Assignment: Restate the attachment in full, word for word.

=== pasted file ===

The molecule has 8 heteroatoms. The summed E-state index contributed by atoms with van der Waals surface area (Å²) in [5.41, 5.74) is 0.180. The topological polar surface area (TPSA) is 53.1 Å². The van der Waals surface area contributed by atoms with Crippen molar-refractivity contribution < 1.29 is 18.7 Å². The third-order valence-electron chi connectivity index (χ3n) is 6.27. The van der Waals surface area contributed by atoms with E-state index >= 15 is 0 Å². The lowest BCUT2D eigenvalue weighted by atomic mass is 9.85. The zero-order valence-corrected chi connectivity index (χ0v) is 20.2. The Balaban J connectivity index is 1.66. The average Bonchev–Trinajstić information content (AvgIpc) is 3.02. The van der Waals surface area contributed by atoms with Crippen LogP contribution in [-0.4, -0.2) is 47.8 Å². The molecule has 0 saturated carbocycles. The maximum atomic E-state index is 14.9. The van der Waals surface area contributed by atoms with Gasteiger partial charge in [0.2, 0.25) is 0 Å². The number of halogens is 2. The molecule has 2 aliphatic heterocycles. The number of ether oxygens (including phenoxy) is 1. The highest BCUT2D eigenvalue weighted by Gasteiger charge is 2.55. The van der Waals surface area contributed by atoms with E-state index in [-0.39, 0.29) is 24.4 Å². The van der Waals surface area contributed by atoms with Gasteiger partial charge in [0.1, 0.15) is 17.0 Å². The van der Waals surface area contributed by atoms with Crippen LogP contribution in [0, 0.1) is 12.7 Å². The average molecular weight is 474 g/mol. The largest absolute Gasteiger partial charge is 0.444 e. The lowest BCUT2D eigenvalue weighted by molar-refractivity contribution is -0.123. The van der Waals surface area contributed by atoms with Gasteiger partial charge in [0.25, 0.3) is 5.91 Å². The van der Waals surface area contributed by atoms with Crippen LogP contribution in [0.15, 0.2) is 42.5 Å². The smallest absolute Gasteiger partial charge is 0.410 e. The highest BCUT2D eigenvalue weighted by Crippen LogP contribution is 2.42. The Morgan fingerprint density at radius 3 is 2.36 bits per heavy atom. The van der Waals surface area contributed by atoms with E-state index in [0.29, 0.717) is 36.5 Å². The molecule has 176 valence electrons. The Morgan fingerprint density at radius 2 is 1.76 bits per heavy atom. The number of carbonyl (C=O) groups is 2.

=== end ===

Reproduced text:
The molecule has 8 heteroatoms. The summed E-state index contributed by atoms with van der Waals surface area (Å²) in [5.41, 5.74) is 0.180. The topological polar surface area (TPSA) is 53.1 Å². The van der Waals surface area contributed by atoms with Crippen molar-refractivity contribution < 1.29 is 18.7 Å². The third-order valence-electron chi connectivity index (χ3n) is 6.27. The van der Waals surface area contributed by atoms with E-state index >= 15 is 0 Å². The lowest BCUT2D eigenvalue weighted by atomic mass is 9.85. The zero-order valence-corrected chi connectivity index (χ0v) is 20.2. The Balaban J connectivity index is 1.66. The average Bonchev–Trinajstić information content (AvgIpc) is 3.02. The van der Waals surface area contributed by atoms with Crippen LogP contribution in [-0.4, -0.2) is 47.8 Å². The molecule has 0 saturated carbocycles. The maximum atomic E-state index is 14.9. The van der Waals surface area contributed by atoms with Gasteiger partial charge in [0.2, 0.25) is 0 Å². The number of halogens is 2. The molecule has 2 aliphatic heterocycles. The number of ether oxygens (including phenoxy) is 1. The highest BCUT2D eigenvalue weighted by Gasteiger charge is 2.55. The van der Waals surface area contributed by atoms with E-state index in [-0.39, 0.29) is 24.4 Å². The van der Waals surface area contributed by atoms with Gasteiger partial charge in [0.1, 0.15) is 17.0 Å². The van der Waals surface area contributed by atoms with Crippen LogP contribution in [0, 0.1) is 12.7 Å². The average molecular weight is 474 g/mol. The largest absolute Gasteiger partial charge is 0.444 e. The lowest BCUT2D eigenvalue weighted by molar-refractivity contribution is -0.123. The van der Waals surface area contributed by atoms with Gasteiger partial charge in [0.25, 0.3) is 5.91 Å². The van der Waals surface area contributed by atoms with Crippen LogP contribution in [0.15, 0.2) is 42.5 Å². The smallest absolute Gasteiger partial charge is 0.410 e. The highest BCUT2D eigenvalue weighted by Crippen LogP contribution is 2.42. The Morgan fingerprint density at radius 3 is 2.36 bits per heavy atom. The van der Waals surface area contributed by atoms with E-state index in [0.29, 0.717) is 36.5 Å². The molecule has 176 valence electrons. The Morgan fingerprint density at radius 2 is 1.76 bits per heavy atom. The number of carbonyl (C=O) groups is 2.